The cite is from the Governor's press release in which the grants were announced. It doesn't say anything about spurring economic development. It says that the point of the money is to repair and revitalize New Jersey's colleges and universities, and provide NJ students with better academic opportunities. In fact, here's how the governor describes the grants in his own words 
"Today, we begin a new era of opportunity for New Jersey’s colleges and universities,” Governor Christie said. “To keep more of our best students in the State and to make our colleges more attractive research partners for industries looking to bring good paying jobs and businesses here, we need modern facilities to remain competitive.”
So according to the governor, at least, the point of the money is to "keep the best students in the state" and "to make our colleges more attractive research partners." Not, economic development.

BMG’s primary achievement is as an academic institution, but along the way it has transformed its hometown. Thousands of its alumni have purchased homes, raised families and created businesses in Lakewood and across New Jersey. A 2015 report commissioned by the school shows that its alumni have created more than 3,000 businesses and employ about 11,000 people in Lakewood alone. The report credits the BMG community with paying more than $100 million in annual property and other local taxes. All of which is to say that the yeshiva fits the profile to be eligible for the grant

I don't agree. The governor said that the grants are meant for schools that keep the best students in the state and want to open modern facilities that are attractive to research partners. Does that describe BMG? And can we be honest for just one second please? The typical BMG graduate isn't managing a blue chip firm. He, or more likely his wife, is running a small businesses that is probably paying minimum wages.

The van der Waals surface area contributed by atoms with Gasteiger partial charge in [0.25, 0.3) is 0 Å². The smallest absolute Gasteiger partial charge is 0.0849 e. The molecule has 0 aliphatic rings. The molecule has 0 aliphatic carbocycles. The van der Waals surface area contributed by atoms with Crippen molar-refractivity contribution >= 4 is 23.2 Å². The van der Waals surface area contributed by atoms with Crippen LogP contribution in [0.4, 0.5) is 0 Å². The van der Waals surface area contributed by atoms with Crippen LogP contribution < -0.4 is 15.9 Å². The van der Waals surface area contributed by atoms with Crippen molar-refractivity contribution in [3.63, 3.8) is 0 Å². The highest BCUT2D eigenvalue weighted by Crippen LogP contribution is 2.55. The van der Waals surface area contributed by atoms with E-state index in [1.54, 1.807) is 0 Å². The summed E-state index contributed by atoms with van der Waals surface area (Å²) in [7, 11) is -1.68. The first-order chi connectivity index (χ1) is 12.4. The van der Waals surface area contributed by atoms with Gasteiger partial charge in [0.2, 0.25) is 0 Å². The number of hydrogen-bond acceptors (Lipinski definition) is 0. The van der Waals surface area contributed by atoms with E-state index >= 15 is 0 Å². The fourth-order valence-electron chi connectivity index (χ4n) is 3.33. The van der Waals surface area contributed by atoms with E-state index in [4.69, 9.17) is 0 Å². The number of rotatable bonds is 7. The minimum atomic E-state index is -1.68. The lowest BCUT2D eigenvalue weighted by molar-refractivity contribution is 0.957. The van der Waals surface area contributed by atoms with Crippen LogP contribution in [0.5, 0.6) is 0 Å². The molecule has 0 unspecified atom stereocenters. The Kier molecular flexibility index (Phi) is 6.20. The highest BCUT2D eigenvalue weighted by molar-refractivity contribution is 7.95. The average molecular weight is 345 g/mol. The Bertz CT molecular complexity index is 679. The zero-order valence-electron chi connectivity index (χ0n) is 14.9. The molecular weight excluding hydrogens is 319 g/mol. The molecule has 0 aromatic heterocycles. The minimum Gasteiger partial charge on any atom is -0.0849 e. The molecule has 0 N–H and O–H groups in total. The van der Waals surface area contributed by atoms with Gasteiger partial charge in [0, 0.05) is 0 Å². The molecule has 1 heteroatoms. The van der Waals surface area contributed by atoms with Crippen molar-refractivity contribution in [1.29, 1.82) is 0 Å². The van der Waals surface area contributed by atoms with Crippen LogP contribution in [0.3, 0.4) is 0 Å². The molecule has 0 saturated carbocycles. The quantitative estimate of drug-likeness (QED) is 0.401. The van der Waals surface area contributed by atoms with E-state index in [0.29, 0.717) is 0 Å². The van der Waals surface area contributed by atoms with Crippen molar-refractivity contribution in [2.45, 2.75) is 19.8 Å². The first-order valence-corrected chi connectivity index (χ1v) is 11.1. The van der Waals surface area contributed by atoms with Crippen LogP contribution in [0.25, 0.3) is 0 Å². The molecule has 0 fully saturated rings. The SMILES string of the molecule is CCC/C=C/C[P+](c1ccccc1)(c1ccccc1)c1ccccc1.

Forty-six institutions submitted applications, and the money was awarded solely on secular criteria, agnostic about religion.

If the selection process was so fair, and blind and agnostic, why did BMG see fit to hire one of the top lobbyists in New Jersey, Dale Florio, head of Princeton Public Affairs Group? According to the Star Ledger, Forio met with lawmakers in the Assembly and Senate seeking changes to the criteria that were used to award the grants. For its efforts, Princeton Public Affairs was paid $25,000 by Beth Medrash Govoha.

All 46 that applied were awarded grants. The overwhelming majority of the $1.3 billion allotted was given to public colleges.

Private schools received about $85 million. They include nine religiously affiliated institutions, including Georgian Court University and the College of St. Elizabeth. 

Neither school is "religiously affiliated" Both are secular colleges that offer regular old liberal educations, without imposing any sort of religious test on applicants.

Oddly, the ACLU only filed suit to block the grants awarded to two schools, BMG and Princeton Theological Seminary.

Its not odd at all. BMG and PTS exist to prepare people for the clergy. That's their goal and reason for existing. The same can't be said of Georgian Court University and the College of St. Elizabeth. The latter two institution offer programs in things like social work, criminal justice, and accounting. BMG and PTS do not. (and Schick knows this, which means he's disassembling/lying)